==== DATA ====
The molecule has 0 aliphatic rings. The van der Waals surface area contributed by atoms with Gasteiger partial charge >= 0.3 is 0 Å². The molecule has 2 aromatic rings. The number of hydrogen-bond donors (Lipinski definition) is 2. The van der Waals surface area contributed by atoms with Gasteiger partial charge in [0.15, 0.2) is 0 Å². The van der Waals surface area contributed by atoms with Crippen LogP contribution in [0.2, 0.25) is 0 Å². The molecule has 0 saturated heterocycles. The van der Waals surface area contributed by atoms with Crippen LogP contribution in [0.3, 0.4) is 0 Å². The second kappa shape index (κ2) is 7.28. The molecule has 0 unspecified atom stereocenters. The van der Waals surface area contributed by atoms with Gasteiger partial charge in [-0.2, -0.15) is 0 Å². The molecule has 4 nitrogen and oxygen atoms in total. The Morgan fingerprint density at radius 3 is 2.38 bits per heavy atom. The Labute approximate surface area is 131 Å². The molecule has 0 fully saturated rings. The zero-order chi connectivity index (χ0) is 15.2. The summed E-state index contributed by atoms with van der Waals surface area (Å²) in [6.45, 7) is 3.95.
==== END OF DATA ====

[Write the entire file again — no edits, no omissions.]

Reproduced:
The molecule has 0 aliphatic rings. The van der Waals surface area contributed by atoms with Gasteiger partial charge >= 0.3 is 0 Å². The molecule has 2 aromatic rings. The number of hydrogen-bond donors (Lipinski definition) is 2. The van der Waals surface area contributed by atoms with Gasteiger partial charge in [0.15, 0.2) is 0 Å². The van der Waals surface area contributed by atoms with Crippen LogP contribution in [0.2, 0.25) is 0 Å². The molecule has 0 saturated heterocycles. The van der Waals surface area contributed by atoms with Crippen LogP contribution in [0.3, 0.4) is 0 Å². The second kappa shape index (κ2) is 7.28. The molecule has 0 unspecified atom stereocenters. The van der Waals surface area contributed by atoms with Gasteiger partial charge in [-0.2, -0.15) is 0 Å². The molecule has 4 nitrogen and oxygen atoms in total. The Morgan fingerprint density at radius 3 is 2.38 bits per heavy atom. The Labute approximate surface area is 131 Å². The molecule has 0 fully saturated rings. The zero-order chi connectivity index (χ0) is 15.2. The summed E-state index contributed by atoms with van der Waals surface area (Å²) in [6.45, 7) is 3.95.